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Listed luxury: Ermenegildo Zegna's decision to go public comes at a crossroads for high-end fashion

City AM logo City AM 23/07/2021 Simon King
a group of people standing in front of a crowd © Provided by City AM

Luxury Italian brand Zegna has decided to go public via special purpose acquisition (SPAC), in an interesting blend of the old and the new. 

The move to go with a listing model that some still consider untested for the long term comes after a track record of over a century of excellence in high quality textiles and clothing. 

Potential investors would do well to look at the company’s strong fundamentals as well as the tailwinds in the luxury market, as well as ask themselves why the company is coming to the public markets. Do the company’s financial metrics justify a high valuation? Is the management capable of executing their strategy? These are all pertinent questions given so few luxury fashion brands are publicly traded. 

Zegna’s history stands it in good stead. Its origin was the fabric looms of Ermenegildo Zegna’s father, since then it has become a staple in high-end retail, while retaining a strong control of its wholesale business. This has enabled it to maintain its brand provenance. This demonstrates a sophisticated vertical integration going back a century, something that has been traditionally difficult for manufacturers. In the last decade, a similar model has been extremely successful for brands such as Tesla, Lululemon and Apple. 

Chief Executive Gildo Zegna stated that “scale is becoming important”, but this commitment to growth can be a double-edged sword in an industry where the ability to set prices and manage supply is a brand’s defining factor. 

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LVMH has been one of the shining examples able to successfully straddle both challenges. It is possible to do, but it requires sophisticated management and execution in line with this tight strategy across the business. A plethora of brands such as Aston Martin, Jack Wills and J Crew have all found themselves unable to establish the pricing power needed to drive luxury margins, exacerbated by growth demands promised with their IPOs. 

Zegna’s decision begs the question of how the luxury market overall is faring, especially given Gildo Zegna admitted that maintaining a luxury brand has become “very challenging”. Many prospective customers have increased their spending power during lockdown, yet tension between western governments and China leave many luxury exporters in a precarious position. Zegna’s luxury peers will be watching this float with considerable interest.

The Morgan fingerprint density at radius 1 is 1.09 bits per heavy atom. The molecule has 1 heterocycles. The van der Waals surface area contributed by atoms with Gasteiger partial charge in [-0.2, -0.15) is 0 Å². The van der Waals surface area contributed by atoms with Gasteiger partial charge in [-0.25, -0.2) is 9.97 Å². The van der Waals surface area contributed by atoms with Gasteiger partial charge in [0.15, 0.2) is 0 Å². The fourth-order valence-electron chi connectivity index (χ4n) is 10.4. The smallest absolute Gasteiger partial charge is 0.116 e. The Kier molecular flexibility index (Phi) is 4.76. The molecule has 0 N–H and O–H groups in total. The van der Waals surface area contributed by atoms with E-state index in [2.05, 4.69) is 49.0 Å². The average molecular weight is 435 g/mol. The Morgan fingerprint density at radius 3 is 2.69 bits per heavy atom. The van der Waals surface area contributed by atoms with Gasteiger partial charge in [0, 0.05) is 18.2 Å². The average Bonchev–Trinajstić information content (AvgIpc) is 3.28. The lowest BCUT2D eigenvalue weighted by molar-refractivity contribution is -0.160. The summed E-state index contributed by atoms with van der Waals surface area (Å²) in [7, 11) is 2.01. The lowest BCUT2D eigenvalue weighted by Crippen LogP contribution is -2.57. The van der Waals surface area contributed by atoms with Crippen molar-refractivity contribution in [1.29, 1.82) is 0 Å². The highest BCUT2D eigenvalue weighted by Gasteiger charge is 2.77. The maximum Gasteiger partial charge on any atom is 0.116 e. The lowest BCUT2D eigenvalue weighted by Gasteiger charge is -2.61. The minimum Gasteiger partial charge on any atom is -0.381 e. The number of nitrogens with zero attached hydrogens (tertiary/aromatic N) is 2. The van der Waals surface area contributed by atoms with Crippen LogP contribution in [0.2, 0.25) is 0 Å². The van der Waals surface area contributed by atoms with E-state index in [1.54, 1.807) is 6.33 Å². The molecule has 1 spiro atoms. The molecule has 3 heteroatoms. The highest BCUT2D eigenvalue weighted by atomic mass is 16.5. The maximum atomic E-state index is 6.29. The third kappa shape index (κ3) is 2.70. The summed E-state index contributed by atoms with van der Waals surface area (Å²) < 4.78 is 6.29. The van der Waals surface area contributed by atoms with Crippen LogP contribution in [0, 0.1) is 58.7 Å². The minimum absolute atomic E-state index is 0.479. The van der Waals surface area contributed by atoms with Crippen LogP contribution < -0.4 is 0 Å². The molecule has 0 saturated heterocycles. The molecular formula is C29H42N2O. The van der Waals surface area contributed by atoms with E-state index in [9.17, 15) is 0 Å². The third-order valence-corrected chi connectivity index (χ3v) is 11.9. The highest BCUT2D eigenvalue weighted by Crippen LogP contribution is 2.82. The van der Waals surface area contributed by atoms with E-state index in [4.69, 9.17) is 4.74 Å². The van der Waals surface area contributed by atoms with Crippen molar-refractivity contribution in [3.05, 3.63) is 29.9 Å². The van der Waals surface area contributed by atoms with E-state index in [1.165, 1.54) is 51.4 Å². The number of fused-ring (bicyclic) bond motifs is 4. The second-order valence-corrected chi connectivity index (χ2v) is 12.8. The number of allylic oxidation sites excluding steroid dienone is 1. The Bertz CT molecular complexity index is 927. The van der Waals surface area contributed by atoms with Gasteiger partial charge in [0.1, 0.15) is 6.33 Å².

The risks associated with listing around increased scrutiny and pressure from investors are particularly acute for the luxury sector. Private ownership allows for long-term vision and execution with complete autonomy, enabling these brands to implement a strategy that spans generations rather than financial quarters. LVMH shows that luxury is not inherently incompatible with being public, as they provide the growth demanded by public investors distributed strategically among a tightly managed stable of brands. Many luxury brands do not have this option.

As with all IPOs today, there is very limited financial data available for potential investors and very little opportunity to interrogate it. It does, however, appear Zegna has some way to go to build returns to what would be regarded as true luxury levels. The family will retain overall control of the company, but there will be a question mark over their motivation levels given a more challenging environment and their increased bank balances.

The SPAC model has a tendency to transfer value to the sponsors and original investors. Typically they have been for companies with short term trading records and no profitability, neither of which apply to Zegna. Given the company’s long track record, heritage and desire to be classed as a luxury stock, it is an unusual choice for the brand. 

It is also worth considering the wider luxury sector and its pivot towards Asia. Zegna was again decades ahead of competitors by becoming the first luxury label to open a Chinese store in 1991, as well as being one of the first to enter India in 2001. With growth for luxury stocks anticipated to come from emerging and growing markets in Asia and the global South, Zegna’s established presence will be attractive. But there is also a concern that the Chinese market may restrict foreign brands in the coming years, which would devastate the luxury industry overall. 

There is a lot to like about Zegna as a business, and luxury goods as a sector for investment. Whether investors get behind the IPO may come down to the case the family makes for the float, and the extremely significant effects it will have on the business.

The post Listed luxury: Ermenegildo Zegna's decision to go public comes at a crossroads for high-end fashion appeared first on CityAM.


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